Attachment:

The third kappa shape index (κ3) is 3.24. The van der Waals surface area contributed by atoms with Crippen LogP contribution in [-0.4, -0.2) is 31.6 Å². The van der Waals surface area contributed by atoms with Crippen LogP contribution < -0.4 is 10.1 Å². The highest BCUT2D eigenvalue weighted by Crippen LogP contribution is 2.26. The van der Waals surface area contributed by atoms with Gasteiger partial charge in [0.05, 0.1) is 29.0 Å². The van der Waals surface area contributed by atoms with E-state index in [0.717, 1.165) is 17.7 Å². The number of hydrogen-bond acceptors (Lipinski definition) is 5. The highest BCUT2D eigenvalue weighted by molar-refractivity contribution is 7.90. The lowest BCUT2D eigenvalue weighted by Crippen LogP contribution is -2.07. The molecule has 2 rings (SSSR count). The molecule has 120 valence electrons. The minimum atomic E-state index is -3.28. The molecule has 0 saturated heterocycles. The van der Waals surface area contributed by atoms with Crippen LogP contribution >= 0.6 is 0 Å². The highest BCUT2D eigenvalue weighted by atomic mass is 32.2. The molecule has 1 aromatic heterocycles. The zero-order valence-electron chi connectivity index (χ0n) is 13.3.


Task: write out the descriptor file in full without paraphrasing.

The third kappa shape index (κ3) is 3.24. The van der Waals surface area contributed by atoms with Crippen LogP contribution in [-0.4, -0.2) is 31.6 Å². The van der Waals surface area contributed by atoms with Crippen LogP contribution < -0.4 is 10.1 Å². The highest BCUT2D eigenvalue weighted by Crippen LogP contribution is 2.26. The van der Waals surface area contributed by atoms with Gasteiger partial charge in [0.05, 0.1) is 29.0 Å². The van der Waals surface area contributed by atoms with E-state index in [0.717, 1.165) is 17.7 Å². The number of hydrogen-bond acceptors (Lipinski definition) is 5. The highest BCUT2D eigenvalue weighted by molar-refractivity contribution is 7.90. The lowest BCUT2D eigenvalue weighted by Crippen LogP contribution is -2.07. The molecule has 2 rings (SSSR count). The molecule has 120 valence electrons. The minimum atomic E-state index is -3.28. The molecule has 0 saturated heterocycles. The van der Waals surface area contributed by atoms with Crippen LogP contribution >= 0.6 is 0 Å². The highest BCUT2D eigenvalue weighted by atomic mass is 32.2. The molecule has 1 aromatic heterocycles. The zero-order valence-electron chi connectivity index (χ0n) is 13.3.